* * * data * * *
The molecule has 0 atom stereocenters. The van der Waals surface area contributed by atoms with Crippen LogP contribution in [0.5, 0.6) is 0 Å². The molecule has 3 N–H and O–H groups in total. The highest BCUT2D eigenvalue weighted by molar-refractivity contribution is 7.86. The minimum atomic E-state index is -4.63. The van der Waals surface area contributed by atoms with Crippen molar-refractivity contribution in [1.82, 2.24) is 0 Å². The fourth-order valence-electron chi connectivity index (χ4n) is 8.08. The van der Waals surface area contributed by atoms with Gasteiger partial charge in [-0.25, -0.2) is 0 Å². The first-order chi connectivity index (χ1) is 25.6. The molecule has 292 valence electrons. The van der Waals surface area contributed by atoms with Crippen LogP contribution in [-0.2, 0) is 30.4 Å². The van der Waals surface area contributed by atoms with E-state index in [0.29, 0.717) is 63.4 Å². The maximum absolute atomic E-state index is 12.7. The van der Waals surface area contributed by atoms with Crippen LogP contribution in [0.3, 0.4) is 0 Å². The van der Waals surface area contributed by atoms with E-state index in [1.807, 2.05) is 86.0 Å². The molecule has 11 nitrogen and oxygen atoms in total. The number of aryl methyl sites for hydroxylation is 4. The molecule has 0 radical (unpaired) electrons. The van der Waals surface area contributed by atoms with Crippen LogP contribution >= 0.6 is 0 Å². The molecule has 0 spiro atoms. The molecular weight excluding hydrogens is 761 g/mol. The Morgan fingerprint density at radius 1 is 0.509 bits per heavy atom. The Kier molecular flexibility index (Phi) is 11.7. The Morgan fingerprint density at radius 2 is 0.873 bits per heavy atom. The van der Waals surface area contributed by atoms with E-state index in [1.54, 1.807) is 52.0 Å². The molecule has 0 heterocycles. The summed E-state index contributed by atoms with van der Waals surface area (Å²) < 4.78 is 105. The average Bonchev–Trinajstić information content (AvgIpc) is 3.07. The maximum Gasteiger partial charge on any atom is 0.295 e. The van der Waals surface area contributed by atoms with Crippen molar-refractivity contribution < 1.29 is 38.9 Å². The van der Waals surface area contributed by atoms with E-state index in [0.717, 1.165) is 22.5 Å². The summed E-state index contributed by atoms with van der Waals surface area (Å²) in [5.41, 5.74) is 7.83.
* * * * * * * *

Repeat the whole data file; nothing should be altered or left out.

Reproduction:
The molecule has 0 atom stereocenters. The van der Waals surface area contributed by atoms with Crippen LogP contribution in [0.5, 0.6) is 0 Å². The molecule has 3 N–H and O–H groups in total. The highest BCUT2D eigenvalue weighted by molar-refractivity contribution is 7.86. The minimum atomic E-state index is -4.63. The van der Waals surface area contributed by atoms with Crippen molar-refractivity contribution in [1.82, 2.24) is 0 Å². The fourth-order valence-electron chi connectivity index (χ4n) is 8.08. The van der Waals surface area contributed by atoms with Gasteiger partial charge in [-0.25, -0.2) is 0 Å². The first-order chi connectivity index (χ1) is 25.6. The molecule has 292 valence electrons. The van der Waals surface area contributed by atoms with Crippen LogP contribution in [-0.2, 0) is 30.4 Å². The van der Waals surface area contributed by atoms with E-state index in [0.29, 0.717) is 63.4 Å². The maximum absolute atomic E-state index is 12.7. The van der Waals surface area contributed by atoms with Crippen LogP contribution in [0.3, 0.4) is 0 Å². The van der Waals surface area contributed by atoms with E-state index in [1.807, 2.05) is 86.0 Å². The molecule has 11 nitrogen and oxygen atoms in total. The number of aryl methyl sites for hydroxylation is 4. The molecule has 0 radical (unpaired) electrons. The van der Waals surface area contributed by atoms with Crippen LogP contribution >= 0.6 is 0 Å². The molecule has 0 spiro atoms. The molecular weight excluding hydrogens is 761 g/mol. The Morgan fingerprint density at radius 1 is 0.509 bits per heavy atom. The Kier molecular flexibility index (Phi) is 11.7. The Morgan fingerprint density at radius 2 is 0.873 bits per heavy atom. The van der Waals surface area contributed by atoms with E-state index in [1.54, 1.807) is 52.0 Å². The molecule has 0 heterocycles. The summed E-state index contributed by atoms with van der Waals surface area (Å²) < 4.78 is 105. The average Bonchev–Trinajstić information content (AvgIpc) is 3.07. The maximum Gasteiger partial charge on any atom is 0.295 e. The van der Waals surface area contributed by atoms with Crippen molar-refractivity contribution < 1.29 is 38.9 Å². The van der Waals surface area contributed by atoms with E-state index in [0.717, 1.165) is 22.5 Å². The summed E-state index contributed by atoms with van der Waals surface area (Å²) in [5.41, 5.74) is 7.83.